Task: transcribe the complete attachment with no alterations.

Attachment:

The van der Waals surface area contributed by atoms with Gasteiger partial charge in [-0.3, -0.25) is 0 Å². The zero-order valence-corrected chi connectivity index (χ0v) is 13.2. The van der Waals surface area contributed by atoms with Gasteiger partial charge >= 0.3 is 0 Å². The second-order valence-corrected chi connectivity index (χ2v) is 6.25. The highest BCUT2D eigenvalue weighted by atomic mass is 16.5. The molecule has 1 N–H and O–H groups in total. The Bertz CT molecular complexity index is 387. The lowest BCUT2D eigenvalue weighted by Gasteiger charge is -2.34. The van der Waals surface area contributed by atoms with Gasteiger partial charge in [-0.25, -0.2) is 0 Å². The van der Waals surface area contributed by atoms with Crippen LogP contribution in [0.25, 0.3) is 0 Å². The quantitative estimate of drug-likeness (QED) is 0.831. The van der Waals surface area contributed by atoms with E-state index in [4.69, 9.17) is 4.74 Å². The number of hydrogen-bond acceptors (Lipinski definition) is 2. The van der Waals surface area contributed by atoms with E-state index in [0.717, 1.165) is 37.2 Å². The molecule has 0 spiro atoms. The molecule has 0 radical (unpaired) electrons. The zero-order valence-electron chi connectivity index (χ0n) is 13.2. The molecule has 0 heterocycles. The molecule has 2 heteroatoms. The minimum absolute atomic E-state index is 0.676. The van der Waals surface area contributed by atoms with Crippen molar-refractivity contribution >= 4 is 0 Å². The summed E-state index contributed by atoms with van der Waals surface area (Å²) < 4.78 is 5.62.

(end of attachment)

The van der Waals surface area contributed by atoms with Gasteiger partial charge in [-0.3, -0.25) is 0 Å². The zero-order valence-corrected chi connectivity index (χ0v) is 13.2. The van der Waals surface area contributed by atoms with Gasteiger partial charge >= 0.3 is 0 Å². The second-order valence-corrected chi connectivity index (χ2v) is 6.25. The highest BCUT2D eigenvalue weighted by atomic mass is 16.5. The molecule has 1 N–H and O–H groups in total. The Bertz CT molecular complexity index is 387. The lowest BCUT2D eigenvalue weighted by Gasteiger charge is -2.34. The van der Waals surface area contributed by atoms with Gasteiger partial charge in [-0.25, -0.2) is 0 Å². The van der Waals surface area contributed by atoms with Crippen LogP contribution in [0.25, 0.3) is 0 Å². The quantitative estimate of drug-likeness (QED) is 0.831. The van der Waals surface area contributed by atoms with E-state index in [4.69, 9.17) is 4.74 Å². The number of hydrogen-bond acceptors (Lipinski definition) is 2. The van der Waals surface area contributed by atoms with E-state index in [0.717, 1.165) is 37.2 Å². The molecule has 0 spiro atoms. The molecule has 0 radical (unpaired) electrons. The zero-order valence-electron chi connectivity index (χ0n) is 13.2. The molecule has 0 heterocycles. The molecule has 2 heteroatoms. The minimum absolute atomic E-state index is 0.676. The van der Waals surface area contributed by atoms with Crippen molar-refractivity contribution >= 4 is 0 Å². The summed E-state index contributed by atoms with van der Waals surface area (Å²) < 4.78 is 5.62.